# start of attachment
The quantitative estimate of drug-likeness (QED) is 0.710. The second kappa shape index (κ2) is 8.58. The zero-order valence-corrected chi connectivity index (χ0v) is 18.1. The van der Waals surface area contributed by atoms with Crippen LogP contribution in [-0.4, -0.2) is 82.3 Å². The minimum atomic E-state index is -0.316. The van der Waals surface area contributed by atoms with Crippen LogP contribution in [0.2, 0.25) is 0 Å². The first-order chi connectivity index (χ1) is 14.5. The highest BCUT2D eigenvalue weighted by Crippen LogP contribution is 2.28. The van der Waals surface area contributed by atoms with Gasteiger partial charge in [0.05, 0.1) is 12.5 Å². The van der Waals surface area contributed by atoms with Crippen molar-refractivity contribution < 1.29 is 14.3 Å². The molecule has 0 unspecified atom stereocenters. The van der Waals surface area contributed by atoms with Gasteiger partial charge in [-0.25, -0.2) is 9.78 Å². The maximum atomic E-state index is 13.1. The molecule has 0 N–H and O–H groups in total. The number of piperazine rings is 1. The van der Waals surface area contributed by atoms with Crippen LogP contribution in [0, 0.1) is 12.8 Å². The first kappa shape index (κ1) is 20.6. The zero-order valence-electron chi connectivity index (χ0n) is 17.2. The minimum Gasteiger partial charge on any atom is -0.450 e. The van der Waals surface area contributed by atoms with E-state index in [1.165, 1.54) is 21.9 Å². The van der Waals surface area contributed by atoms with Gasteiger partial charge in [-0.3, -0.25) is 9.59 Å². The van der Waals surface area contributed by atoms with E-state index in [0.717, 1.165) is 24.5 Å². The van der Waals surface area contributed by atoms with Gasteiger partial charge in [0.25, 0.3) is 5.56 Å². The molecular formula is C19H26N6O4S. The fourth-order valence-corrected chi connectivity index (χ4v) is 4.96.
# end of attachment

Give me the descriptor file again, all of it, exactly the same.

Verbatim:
The quantitative estimate of drug-likeness (QED) is 0.710. The second kappa shape index (κ2) is 8.58. The zero-order valence-corrected chi connectivity index (χ0v) is 18.1. The van der Waals surface area contributed by atoms with Crippen LogP contribution in [-0.4, -0.2) is 82.3 Å². The minimum atomic E-state index is -0.316. The van der Waals surface area contributed by atoms with Crippen LogP contribution in [0.2, 0.25) is 0 Å². The first-order chi connectivity index (χ1) is 14.5. The highest BCUT2D eigenvalue weighted by Crippen LogP contribution is 2.28. The van der Waals surface area contributed by atoms with Gasteiger partial charge in [0.05, 0.1) is 12.5 Å². The van der Waals surface area contributed by atoms with Crippen molar-refractivity contribution < 1.29 is 14.3 Å². The molecule has 0 unspecified atom stereocenters. The van der Waals surface area contributed by atoms with Gasteiger partial charge in [-0.25, -0.2) is 9.78 Å². The maximum atomic E-state index is 13.1. The molecule has 0 N–H and O–H groups in total. The number of piperazine rings is 1. The van der Waals surface area contributed by atoms with Crippen LogP contribution in [0, 0.1) is 12.8 Å². The first kappa shape index (κ1) is 20.6. The zero-order valence-electron chi connectivity index (χ0n) is 17.2. The minimum Gasteiger partial charge on any atom is -0.450 e. The van der Waals surface area contributed by atoms with E-state index in [1.165, 1.54) is 21.9 Å². The van der Waals surface area contributed by atoms with Gasteiger partial charge in [-0.3, -0.25) is 9.59 Å². The van der Waals surface area contributed by atoms with E-state index in [0.717, 1.165) is 24.5 Å². The van der Waals surface area contributed by atoms with Gasteiger partial charge in [0.25, 0.3) is 5.56 Å². The molecular formula is C19H26N6O4S. The fourth-order valence-corrected chi connectivity index (χ4v) is 4.96.